W3C home > Mailing lists > Public > ietf-http-wg@w3.org > January to March 2012

Re: Review: http://www.ietf.org/id/draft-mbelshe-httpbis-spdy-00.txt

From: Willy Tarreau <w@1wt.eu>
Date: Thu, 1 Mar 2012 18:26:42 +0100
To: Brian Pane <brianp@brianp.net>
Cc: ietf-http-wg@w3.org
Message-ID: <20120301172642.GH9937@1wt.eu>
On Thu, Mar 01, 2012 at 08:39:40AM -0800, Brian Pane wrote:
> On Wed, Feb 29, 2012 at 11:18 PM, Willy Tarreau <w@1wt.eu> wrote:
> > On Wed, Feb 29, 2012 at 03:16:22PM -0800, Mike Belshe wrote:
> 
> >> The problem with upgrade is that it costs a round trip of latency.
> >
> > Not for the first request since the server responds to this request.
> > And since in HTTP you need the first request anyway to fetch the page
> > to discover the objects you'll have to request next, it's not an issue
> > for the first request of the keep-alive connection.
> 
> I think you're making the assumption that the page and the objects it
> requires are served from the same FQDN, right?  In my experience, it's
> common for a page served from example.com to reference static objects
> served from example.org.  Thinking about the various reasons people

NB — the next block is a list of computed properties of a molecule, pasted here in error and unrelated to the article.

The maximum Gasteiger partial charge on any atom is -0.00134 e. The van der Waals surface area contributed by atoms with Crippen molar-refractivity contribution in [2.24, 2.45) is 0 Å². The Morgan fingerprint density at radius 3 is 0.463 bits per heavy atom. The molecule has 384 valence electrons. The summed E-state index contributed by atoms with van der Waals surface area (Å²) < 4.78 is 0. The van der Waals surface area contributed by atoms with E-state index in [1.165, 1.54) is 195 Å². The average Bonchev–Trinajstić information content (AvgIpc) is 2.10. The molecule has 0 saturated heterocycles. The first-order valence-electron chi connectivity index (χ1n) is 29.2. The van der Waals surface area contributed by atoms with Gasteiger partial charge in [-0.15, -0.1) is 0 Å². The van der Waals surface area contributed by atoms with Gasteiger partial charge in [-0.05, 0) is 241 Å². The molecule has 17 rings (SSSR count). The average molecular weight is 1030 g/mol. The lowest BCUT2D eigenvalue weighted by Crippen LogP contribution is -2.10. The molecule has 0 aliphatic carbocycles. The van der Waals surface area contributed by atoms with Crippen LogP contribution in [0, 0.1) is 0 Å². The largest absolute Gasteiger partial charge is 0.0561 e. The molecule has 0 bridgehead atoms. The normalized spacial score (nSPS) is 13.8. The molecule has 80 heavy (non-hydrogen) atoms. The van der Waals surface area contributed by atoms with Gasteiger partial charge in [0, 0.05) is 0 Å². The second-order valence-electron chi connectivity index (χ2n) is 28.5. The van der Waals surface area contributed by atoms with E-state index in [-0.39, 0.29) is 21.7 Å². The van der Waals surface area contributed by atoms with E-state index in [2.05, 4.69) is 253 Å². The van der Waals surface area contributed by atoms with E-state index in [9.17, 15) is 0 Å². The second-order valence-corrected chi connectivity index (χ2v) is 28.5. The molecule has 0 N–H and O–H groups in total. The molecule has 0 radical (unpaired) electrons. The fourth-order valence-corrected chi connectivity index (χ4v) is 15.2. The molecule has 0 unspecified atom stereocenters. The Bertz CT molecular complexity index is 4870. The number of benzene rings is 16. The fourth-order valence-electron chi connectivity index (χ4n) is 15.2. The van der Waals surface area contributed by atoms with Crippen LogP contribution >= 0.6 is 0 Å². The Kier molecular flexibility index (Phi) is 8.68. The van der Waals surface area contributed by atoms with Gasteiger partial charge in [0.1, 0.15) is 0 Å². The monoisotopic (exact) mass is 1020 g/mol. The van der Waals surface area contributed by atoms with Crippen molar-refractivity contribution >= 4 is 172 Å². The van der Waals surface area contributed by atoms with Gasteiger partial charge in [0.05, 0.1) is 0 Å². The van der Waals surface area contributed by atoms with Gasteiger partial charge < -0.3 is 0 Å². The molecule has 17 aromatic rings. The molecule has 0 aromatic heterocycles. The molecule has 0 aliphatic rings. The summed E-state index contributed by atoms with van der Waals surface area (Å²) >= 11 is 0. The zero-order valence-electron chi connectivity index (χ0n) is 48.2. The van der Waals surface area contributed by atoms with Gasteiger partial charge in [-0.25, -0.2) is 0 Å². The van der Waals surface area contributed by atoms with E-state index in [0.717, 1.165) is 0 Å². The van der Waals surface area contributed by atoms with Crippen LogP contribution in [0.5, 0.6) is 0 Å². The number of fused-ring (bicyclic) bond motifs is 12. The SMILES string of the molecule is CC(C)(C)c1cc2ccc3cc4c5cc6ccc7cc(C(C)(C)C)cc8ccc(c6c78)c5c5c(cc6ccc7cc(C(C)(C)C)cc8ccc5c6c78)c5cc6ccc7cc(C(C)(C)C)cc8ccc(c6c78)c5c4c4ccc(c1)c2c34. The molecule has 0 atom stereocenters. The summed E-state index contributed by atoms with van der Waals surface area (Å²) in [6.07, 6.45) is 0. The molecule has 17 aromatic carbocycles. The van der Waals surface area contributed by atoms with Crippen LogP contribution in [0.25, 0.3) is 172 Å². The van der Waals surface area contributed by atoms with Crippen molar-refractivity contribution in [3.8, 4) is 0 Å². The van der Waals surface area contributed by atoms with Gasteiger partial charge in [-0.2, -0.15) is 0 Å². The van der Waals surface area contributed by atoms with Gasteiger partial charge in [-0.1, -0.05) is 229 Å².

> serve resources from different hostnames today,

Oh I fairly agree, but right now if your browser opens a connection to
a different domain for any of the reasons below, it still doesn't pipeline
before the first round trip which ensures that HTTP/1.1 is supported.

> - Domain sharding: not needed if HTTP/2.0 allows parallel requests on
> one TCP conn
> - Cookie-free domains: not needed if HTTP/2.0 provides header compression
> - Resources served by third parties: still needed under HTTP/2.0
> - Resources served by a CDN: still needed under HTTP/2.0 (even though
> parallelization of requests will reduce the number of round trips
> needed to fetch n resources, there's still value in reducing the
> length of each round trip; and people will continue to use CDNs for
> scalable/elastic traffic handling)
> 
> Thus I think it's essential for HTTP/2.0 to handle the following use
> case efficiently:
> - The client has a list of n resources it knows it needs
> - Those n resources are all available under the same scheme:host:port
> - The resources are independent of each other and can be fetched in any order

I too agree and don't think that anything proposed till now was against
these principles.

Regards,
Willy
Received on Thursday, 1 March 2012 17:27:08 GMT

This archive was generated by hypermail 2.2.0+W3C-0.50 : Friday, 27 April 2012 06:51:56 GMT